Canadian business leaders, normally a stodgy lot, recognize that climate change has to be addressed, and see the opportunities available in the low-carbon economy. In exchange, they are demanding changes from the federal government to remain competitive. This is welcome news.
In July, the Canadian Chamber of Commerce (CCC) wrote to the Trudeau government that businesses are willing to do their part in addressing climate change, but in exchange they want relief elsewhere, such as lower taxes, and reduced government administration. They also stipulated that monies collected for climate change not be lost in general revenues, but spent specifically for this purpose, along with increased government funding for programs that encourage business initiatives and innovations that provide solutions to climate change, such as the low-carbon economy.
These are not unreasonable demands, but why are Canadian business leaders on board now?
Although the CCC stated in the letter that it has supported a carbon price since 2011, this has been a little-known fact since Canadian businesses have remained largely silent on the issue. At the time in 2011, the CCC may have seen this as a trade advantage with the European Union’s stricter environmental standards. Their support was relatively easy to give because they knew that new, complicated and politically charged government policies such as a carbon price would take years to implement, if ever.
The impetus for the CCC to come on board and list their conditions is Prime Minister Trudeau. Unlike his predecessor, he has stated his government’s position is to address climate change, starting with the Paris Climate Accord. Also, he has shown he gets the job done when he makes an announcement. So, when he announced his government’s plan to implement a carbon tax if the provinces were not going to implement their own carbon programs, the best position for business leaders was to participate in the discussion.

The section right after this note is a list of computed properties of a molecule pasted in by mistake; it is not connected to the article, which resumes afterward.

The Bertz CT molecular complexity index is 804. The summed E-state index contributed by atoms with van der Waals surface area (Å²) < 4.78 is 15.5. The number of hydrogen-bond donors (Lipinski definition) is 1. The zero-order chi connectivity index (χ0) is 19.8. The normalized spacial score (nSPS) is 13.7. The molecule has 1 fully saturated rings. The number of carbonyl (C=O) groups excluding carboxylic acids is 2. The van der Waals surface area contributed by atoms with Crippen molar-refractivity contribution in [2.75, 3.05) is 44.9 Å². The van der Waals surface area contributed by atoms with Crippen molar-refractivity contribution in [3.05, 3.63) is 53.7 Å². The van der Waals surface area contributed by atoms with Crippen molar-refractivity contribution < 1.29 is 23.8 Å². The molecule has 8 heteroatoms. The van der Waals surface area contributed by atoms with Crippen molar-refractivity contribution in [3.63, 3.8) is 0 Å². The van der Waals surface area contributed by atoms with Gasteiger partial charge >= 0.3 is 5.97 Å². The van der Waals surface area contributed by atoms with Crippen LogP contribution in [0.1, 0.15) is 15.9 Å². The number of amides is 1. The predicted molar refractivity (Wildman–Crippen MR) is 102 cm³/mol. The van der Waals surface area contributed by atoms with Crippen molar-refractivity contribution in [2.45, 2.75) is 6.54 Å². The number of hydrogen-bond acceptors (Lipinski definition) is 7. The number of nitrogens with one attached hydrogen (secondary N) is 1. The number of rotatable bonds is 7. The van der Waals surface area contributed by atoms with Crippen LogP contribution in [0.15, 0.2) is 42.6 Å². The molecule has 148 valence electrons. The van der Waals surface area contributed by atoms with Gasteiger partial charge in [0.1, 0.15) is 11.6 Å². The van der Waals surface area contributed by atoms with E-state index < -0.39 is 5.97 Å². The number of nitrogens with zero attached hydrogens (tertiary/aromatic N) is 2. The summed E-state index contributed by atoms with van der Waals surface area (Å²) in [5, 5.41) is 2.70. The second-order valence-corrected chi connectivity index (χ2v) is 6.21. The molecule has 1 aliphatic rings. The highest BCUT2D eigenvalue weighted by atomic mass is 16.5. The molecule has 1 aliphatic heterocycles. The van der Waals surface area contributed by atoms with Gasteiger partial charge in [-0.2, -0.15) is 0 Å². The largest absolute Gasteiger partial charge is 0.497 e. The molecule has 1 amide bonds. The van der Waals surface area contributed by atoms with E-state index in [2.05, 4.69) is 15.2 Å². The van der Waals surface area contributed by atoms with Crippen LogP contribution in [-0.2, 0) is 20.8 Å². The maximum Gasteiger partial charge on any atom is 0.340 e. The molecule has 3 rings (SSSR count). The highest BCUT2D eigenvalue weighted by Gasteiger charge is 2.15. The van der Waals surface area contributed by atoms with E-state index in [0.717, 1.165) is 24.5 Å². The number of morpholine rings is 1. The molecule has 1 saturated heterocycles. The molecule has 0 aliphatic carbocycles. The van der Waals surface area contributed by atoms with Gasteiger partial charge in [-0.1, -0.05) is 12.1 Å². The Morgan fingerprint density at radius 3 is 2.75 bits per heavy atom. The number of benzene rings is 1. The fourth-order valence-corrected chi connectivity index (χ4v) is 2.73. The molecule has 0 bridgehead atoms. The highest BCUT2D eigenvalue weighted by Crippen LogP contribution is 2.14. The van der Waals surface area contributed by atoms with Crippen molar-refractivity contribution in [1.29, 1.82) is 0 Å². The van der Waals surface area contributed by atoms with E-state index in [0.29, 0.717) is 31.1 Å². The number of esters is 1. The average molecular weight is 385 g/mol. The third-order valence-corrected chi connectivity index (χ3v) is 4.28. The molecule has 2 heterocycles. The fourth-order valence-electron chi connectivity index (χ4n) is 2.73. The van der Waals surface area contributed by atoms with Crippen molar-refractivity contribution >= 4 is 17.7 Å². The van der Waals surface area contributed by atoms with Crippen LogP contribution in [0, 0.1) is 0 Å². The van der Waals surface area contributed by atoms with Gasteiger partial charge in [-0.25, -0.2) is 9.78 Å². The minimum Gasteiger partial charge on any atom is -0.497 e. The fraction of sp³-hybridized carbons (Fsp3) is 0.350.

Over the last five years, government, and business budgets have been disrupted by wildfires, floods, broken infrastructures and other environmental events that are not conducive to a healthy business environment. Climate change means extreme weather events. They are happening more frequently, and they’re happening now -- not in 2050. Case in point is Hurricane Harvey followed by the biggest hurricane ever recorded, Hurricane Irma, which in turn is being mercilessly followed by Hurricanes Katia and Jose. These are happening at the beginning of the hurricane season. The cost of recovery to governments and businesses will be in the trillions of dollars.
Yes, it would have been better had businesses taken an active role in 2011 to implement a low-carbon economy and heeded the dire warnings from Mark Carney, the Governor of the Bank of England and Chairman of the G20's Financial Stability Board – but at least they did not wait until 2050!
What is clear is that there has been a shift in the business community towards accepting the reality of climate change, and it has been almost revolutionary. The speed of the transformation is so dramatic. Business leaders have found their traditional belief that to be green is an unaffordable ethical luxury no longer holds water. Instead, they’ve found that being green saves money, and they’re getting better products.
Canadian businesses will also be big players in the other part of the low-carbon economy: the circular economy. As the government will make businesses take back their products destined for landfill, there will be opportunities to redesign products and practices that use less energy (heat, electricity, water and waste) from the outset. These opportunities, in turn, will help businesses address climate change faster and more effectively. This is very good news.
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